26. Hosmer DW, Lemeshow S: Applied statistic regression. New York: John Wiley and Sons, Inc; 1989.

  27. Litwin H: Social network type and morale in old age.

    Gerontologist 2001, 41:516-524. PubMed Abstract | Publisher Full Text OpenURL

  28. Lim JW, Zebrack B: Social networks and quality of life for long-term survivors of leukemia and lymphoma.

    Support Care Cancer 2006, 14(2):185-192. PubMed Abstract | Publisher Full Text OpenURL

  29. Lopez Garcýa EL, Banegas JR, Perez-Regadera AG, Cabrera RH, Rodriguez-Artalejo F: Social network and health-related quality of life in older adults: A population-based study in Spain.

    Qual Life Res 2005, 14:511-520. PubMed Abstract | Publisher Full Text OpenURL

  30. Zunzunegui MV, Beland F, Otero A: Support from children, living arrangements, self-rated health and depressive symptoms of older people in Spain.

    Int J Epidemiol 2001, 30:1090-9. PubMed Abstract | Publisher Full Text OpenURL

  31. Rosengren A, Orth-Gomer K, Wilhelmsen J: Socioeconomic differences in health indices, social networks and mortality among Swedish men. A study of men born in 1933.

    Scand J Soc Med 1998, 26:272-80. PubMed Abstract OpenURL

  32. Faden R, German PS: Quality of life. Considerations in geriatrics.

    Clin Geriatr Med 1994, 10:541-51. PubMed Abstract OpenURL

  33. Costa G, Vannoni F: I determinanti del fabbisogno di salute e di assistenza in Italia nell'indagine multiscopo Istat. [http://www.istat.it/istat/eventi/2007/salute/costa_vannoni.pdf] webcite

    Convegno Pianeta Sanità: i nuovi risultati dell'indagine Istat su condizioni di salute e ricorso ai servizi sanitari; marzo 2 2007. OpenURL

  34. Penning MJ: Health, social support and the utilization of health services among older adults.

    J Gerontol B Psychol Sci Soc Sci 1995, 50B:330-9. PubMed Abstract OpenURL

  35. Soto M, Failde I, Marquez S, Benýtez E, Ramos I, Barba A, Lopez F: Physical and mental component summaries score of the SF-36 in coronary patients.

    Qual Life Res 2005, 14:759-768. PubMed Abstract | Publisher Full Text OpenURL

  36. Keyes CL, Michalec B, Kobau R, Zahran H, Zack MM, Simoes EJ: Social Support and Health-Related Quality of Life Among Older Adults – Missouri, 2000.

    MMWR Morb Mortal Wkly Rep 2005, 54(17):433-437. PubMed Abstract | Publisher Full Text OpenURL

  37. Van Tilburg T, de Jong Gierveld J, Lecchini L, Marsiglia D: Social integration and loneliness: A comparative study among older adults in the Netherlands and Tuscany, Italy.

    J Soc Pers Relat 1998, 15:740-754. Publisher Full Text OpenURL

  38. Kawachi I, Berkman LF: Social ties and mental health.

    J Urban Health 2001, 78:458-467. PubMed Abstract | Publisher Full Text OpenURL

  39. Alexandre B, Laudet KM, White LH: The Role of Social Supports, Spirituality, Religiousness, Life Meaning and Affiliation with 12-Step Fellowships in Quality of Life Satisfaction Among Individuals in Recovery from Alcohol and Drug Problems.

    Alcohol Treat Q 2006, 24(1–2):33-73. PubMed Abstract | PubMed Central Full Text OpenURL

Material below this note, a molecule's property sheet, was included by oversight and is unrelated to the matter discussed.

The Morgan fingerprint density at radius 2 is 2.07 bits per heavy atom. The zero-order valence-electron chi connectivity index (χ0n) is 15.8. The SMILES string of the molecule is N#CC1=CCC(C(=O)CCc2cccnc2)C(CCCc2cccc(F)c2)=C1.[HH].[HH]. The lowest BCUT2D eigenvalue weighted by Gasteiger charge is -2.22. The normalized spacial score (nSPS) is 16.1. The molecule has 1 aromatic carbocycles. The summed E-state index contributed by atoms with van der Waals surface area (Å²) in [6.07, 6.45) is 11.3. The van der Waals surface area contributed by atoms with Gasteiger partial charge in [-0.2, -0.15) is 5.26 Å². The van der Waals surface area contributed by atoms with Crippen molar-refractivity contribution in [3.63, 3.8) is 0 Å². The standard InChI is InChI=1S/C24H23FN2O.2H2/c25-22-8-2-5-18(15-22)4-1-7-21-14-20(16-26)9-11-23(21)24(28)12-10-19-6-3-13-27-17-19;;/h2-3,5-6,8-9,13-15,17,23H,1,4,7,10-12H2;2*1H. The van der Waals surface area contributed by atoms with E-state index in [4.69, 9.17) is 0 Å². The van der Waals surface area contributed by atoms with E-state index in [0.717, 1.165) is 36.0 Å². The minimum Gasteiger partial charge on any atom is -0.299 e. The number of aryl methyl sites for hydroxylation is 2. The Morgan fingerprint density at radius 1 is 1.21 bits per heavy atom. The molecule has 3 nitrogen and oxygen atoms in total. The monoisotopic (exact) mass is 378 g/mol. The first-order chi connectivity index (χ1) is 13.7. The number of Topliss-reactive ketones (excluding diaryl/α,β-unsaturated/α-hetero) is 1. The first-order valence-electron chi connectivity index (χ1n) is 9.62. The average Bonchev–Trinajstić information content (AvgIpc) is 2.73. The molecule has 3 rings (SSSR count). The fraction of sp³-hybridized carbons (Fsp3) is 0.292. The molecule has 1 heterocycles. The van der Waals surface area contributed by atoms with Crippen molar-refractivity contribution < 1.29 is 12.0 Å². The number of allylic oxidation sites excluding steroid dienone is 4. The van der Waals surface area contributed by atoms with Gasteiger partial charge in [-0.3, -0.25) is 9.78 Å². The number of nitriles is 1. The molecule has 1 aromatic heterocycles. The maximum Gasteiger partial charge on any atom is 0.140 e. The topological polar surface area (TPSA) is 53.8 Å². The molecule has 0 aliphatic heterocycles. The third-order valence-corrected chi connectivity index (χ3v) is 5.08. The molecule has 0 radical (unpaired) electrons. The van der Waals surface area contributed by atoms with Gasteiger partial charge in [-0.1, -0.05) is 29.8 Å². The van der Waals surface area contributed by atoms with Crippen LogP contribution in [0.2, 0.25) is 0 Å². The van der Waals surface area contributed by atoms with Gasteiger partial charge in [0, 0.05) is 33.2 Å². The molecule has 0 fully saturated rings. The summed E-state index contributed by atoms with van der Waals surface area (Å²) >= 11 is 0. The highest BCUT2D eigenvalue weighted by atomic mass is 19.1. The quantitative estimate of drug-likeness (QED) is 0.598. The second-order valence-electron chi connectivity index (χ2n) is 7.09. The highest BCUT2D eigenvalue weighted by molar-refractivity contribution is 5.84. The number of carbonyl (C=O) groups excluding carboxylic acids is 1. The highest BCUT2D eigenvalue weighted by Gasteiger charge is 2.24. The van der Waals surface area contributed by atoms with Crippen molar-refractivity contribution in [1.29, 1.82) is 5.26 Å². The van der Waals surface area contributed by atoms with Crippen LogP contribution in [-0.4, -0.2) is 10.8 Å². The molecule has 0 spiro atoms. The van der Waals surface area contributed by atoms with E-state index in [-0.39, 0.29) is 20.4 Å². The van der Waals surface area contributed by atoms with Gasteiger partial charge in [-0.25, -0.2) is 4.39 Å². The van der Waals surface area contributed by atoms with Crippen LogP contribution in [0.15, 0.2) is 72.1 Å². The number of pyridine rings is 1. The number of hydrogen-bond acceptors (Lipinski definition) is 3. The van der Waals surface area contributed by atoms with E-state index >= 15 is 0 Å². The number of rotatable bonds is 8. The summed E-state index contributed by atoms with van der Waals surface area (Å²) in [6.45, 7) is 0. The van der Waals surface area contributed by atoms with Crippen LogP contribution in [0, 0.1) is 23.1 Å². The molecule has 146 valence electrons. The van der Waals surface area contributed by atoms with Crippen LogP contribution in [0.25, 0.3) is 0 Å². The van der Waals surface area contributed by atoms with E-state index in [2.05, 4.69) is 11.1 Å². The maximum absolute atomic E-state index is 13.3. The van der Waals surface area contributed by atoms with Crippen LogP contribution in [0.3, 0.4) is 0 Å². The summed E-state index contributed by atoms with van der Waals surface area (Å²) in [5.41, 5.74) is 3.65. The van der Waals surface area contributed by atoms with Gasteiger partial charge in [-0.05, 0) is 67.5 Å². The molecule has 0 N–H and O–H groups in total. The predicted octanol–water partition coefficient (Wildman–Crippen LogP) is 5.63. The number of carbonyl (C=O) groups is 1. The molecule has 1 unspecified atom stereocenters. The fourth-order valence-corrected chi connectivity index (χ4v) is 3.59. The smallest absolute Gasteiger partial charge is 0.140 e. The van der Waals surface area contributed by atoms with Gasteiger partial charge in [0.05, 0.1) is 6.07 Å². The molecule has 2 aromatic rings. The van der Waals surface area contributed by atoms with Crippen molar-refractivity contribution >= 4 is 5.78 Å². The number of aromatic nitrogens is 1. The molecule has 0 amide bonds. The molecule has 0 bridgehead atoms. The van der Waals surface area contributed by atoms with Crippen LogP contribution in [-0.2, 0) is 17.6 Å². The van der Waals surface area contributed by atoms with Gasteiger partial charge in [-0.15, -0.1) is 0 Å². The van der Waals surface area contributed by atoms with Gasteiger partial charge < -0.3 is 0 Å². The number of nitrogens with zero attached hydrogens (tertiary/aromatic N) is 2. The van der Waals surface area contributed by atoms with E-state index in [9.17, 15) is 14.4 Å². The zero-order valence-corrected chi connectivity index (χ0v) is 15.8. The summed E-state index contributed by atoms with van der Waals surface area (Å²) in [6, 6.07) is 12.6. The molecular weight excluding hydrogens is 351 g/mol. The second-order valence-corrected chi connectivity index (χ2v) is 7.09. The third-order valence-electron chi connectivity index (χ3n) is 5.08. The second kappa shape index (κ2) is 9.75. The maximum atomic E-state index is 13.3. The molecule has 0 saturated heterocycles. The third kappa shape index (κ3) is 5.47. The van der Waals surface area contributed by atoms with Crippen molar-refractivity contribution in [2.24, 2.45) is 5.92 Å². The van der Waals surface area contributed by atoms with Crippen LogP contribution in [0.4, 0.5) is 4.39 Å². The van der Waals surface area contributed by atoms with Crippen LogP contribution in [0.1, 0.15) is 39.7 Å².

40. Giles LC, Glonek GFV, Luszcz MA, Andrews GR: Effect of social networks on 10 year survival in very old Australians: the Australian longitudinal study of aging.

    J Epidemiol Community Health 2005, 59:574-579. PubMed Abstract | Publisher Full Text | PubMed Central Full Text OpenURL

  41. Kodraliu G, Mosconi P, Groth N, Carmosino GC, Donzelli A, Gianicolo E, Rossi C, Apolone G: Subjective health status assessment: evaluation of the Italian version of the SF-12 Health Survey: results from the MiOS Project.

    J Epidemiol Biostat 2001, 6:305-16. PubMed Abstract | Publisher Full Text OpenURL

  42. Pearce N: The ecological fallacy strikes back.

    J Epidemiol Community Health 2000, 54:326-7. PubMed Abstract | Publisher Full Text | PubMed Central Full Text OpenURL

  43. Tomaka J, Thompson S, Palacios R: The relation of social isolation, loneliness, and social support to disease outcomes among the elderly.

    J Aging Health 2006, 18(3):359-384. PubMed Abstract | Publisher Full Text OpenURL

  44. Cohen DI, Breslau D, Porter DK, Hershey CO, Goldberg HI, Dawson NV, Chi Lee J, McLaren CE: Academic group practice.

    The patient's perspective. Med Care 1986, 24:990-8. OpenURL

  45. Cott CA, Gignac MA, Badley EMJ: Determinants of self rated health for Canadians with chronic disease and disability.

    J Epidemiol Community Health 1999, 53:731-6. PubMed Abstract | Publisher Full Text | PubMed Central Full Text OpenURL

  46. Sconza F, Birkin N, Bertozzi N: Studio 'PASSI': lo stato di salute percepito.

    Not Ist Super Sanità 2005, 18:16-9. OpenURL

  47. Glass TA, Mendes de Leon CF, Seeman TE, Berkman LF: Beyond single indicators of social networks: a Lisrel analysis of social networks among the elderly.

    Soc Sci Med 1997, 44:1503-7. PubMed Abstract | Publisher Full Text OpenURL

  48. Rennemark M, Hagberg B: Gender specific associations between social network and health behaviour in old age.

    Aging Ment Health 1999, 3(4):320-327(8). Publisher Full Text OpenURL

  49. Wellman B, Lunansky L, Kelner M: Social Networks, Social Capital and Health Information.

    Conference on Computer Networks and Social Networks Haifa; August 25–27 2003; Israel 2003. OpenURL

  50. Commissione Affari Sociali della Camera dei Deputati: Indagine conoscitiva sulle condizioni delle famiglie in Italia [http://www.parlamento.it] webcite

Pre-publication history

The pre-publication history for this paper can be accessed here:

http://www.biomedcentral.com/1471-2458/8/348/prepub